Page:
Voters deal Decker into Ward 5
April 30, 2009 · Updated 11:08 AM
By Dennis Box-The Courier-Herald
Dan Decker's reaction to the first numbers on election night was a surprise. He may not have been the only one.
The early returns came in at 8:40 p.m. Nov. 6 giving the 60-year-old Decker 128 votes to 82 for the 14-year incumbent Phil DeLeo in the Ward 5 race for City Council.
The voters made a clear statement. There will be a change in the City Council Ward 5 seat.
The totals as of Monday morning, while still unofficial, had Decker leading with 266 votes, about 57 percent and 194 for DeLeo, nearly 42 percent.
“I'm happy, surprised and pleased,” Decker said Sunday evening during a phone interview. “In the primary it was three days before I went ahead and then I was just hoping (to come in) No. 2, but I wanted to be No. 1 in the general.”
The 61-year-old DeLeo said he thought Decker's grassroots campaigning had made the difference in the election.
“I guess the message is it pays to go door-to-door,” DeLeo said. “But I've really enjoyed my time on the council and I'm still involved in many things.”
DeLeo said he had no current plans to run again, but would concentrate on other civic activities.
Decker has been an outspoken critic of the city and the council over the past several years. During the public comment period of the City Council meetings, Decker would often skewer what he saw as the wrong doing of the city officials.
He was vocal critic of former Mayor Bob Young. Decker ran an unsuccessful campaign for the mayor's office in 2005, losing in the primary to Mayor Neil Johnson and Councilman Jim Rackley.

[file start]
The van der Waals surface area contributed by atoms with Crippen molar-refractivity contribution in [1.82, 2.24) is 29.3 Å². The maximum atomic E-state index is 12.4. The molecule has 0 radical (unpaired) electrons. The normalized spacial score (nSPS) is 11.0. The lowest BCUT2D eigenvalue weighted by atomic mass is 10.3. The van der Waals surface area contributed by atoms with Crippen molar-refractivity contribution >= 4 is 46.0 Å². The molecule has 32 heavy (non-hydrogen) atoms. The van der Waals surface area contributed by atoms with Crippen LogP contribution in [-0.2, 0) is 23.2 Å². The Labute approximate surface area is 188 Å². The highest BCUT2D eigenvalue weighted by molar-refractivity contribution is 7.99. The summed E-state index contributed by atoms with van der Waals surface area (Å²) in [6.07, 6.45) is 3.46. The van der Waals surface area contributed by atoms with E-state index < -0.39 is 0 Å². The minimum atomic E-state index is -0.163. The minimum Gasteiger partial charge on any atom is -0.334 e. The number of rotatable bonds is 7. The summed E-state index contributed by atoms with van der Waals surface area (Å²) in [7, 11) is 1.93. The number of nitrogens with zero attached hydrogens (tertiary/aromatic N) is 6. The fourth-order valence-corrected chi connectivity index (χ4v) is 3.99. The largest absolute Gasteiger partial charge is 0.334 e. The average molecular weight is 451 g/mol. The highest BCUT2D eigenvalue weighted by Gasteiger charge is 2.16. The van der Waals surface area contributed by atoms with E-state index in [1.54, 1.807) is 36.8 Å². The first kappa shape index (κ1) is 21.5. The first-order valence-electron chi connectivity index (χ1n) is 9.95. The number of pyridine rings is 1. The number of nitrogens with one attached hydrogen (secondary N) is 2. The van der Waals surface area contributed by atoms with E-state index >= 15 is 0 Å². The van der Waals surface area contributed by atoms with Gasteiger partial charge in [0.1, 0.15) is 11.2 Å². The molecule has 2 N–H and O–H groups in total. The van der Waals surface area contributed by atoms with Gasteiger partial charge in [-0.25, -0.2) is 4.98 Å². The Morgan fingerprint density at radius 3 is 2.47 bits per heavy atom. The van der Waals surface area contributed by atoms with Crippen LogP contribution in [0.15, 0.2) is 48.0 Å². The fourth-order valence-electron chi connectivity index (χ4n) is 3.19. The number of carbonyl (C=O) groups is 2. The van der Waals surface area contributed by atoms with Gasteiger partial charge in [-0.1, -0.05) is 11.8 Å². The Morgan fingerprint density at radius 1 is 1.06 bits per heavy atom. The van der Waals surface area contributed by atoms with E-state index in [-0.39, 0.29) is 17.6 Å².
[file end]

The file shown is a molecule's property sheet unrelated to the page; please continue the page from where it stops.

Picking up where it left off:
Now Decker will be speaking from the other side of podium, but he said his message will be the same.
“I'm not going to change the way I think,” Decker said. “This is me. But my job is to do the bidding of my ward. I'm not critical of the City Council. We get along. It's the actions that occurred I was criticizing, not the people. Being on the City Council is hard job.”
Decker said he wants “things to happen for the people. This is not I, but we. I'm only interested in making the city a better place. I've been here for 47 years.”
In the other City Council races, Mark Hamilton appears to have won the at-large No. 2 seat for a second term with 1,364 votes, nearly 62 percent. The challenger Tom Watson picked up 810 votes, 37 percent.
Hamilton said in a second term he would like to be appointed to the Public Safety Committee and concentrate on school security.
Laurie Carter will also be joining the City Council taking the Ward 3 seat vacated by Cheryle Noble.
Carter has 397 votes, 87 percent and the write-in candidate, Lynda Dabson 59 votes, about 13 percent.
Carter said parks, trails and sidewalks will be high priorities during her four-year term on the council.
Jim Rackley was unopposed for a third term in the Ward 2 seat. He picked up 324 votes, about 96 percent.
In statewide issues, the roads and Sound transit tax measure, Proposition No. 1, was losing. The regional transportation half of the measure was going down by about 56 percent to 44 percent across the state and the Sound transit side was losing by nearly 56 percent.
The simple majority for school district taxes was too close to call with the measure behind by 2,620 votes, less than one percent.
The election will be certified Nov. 27.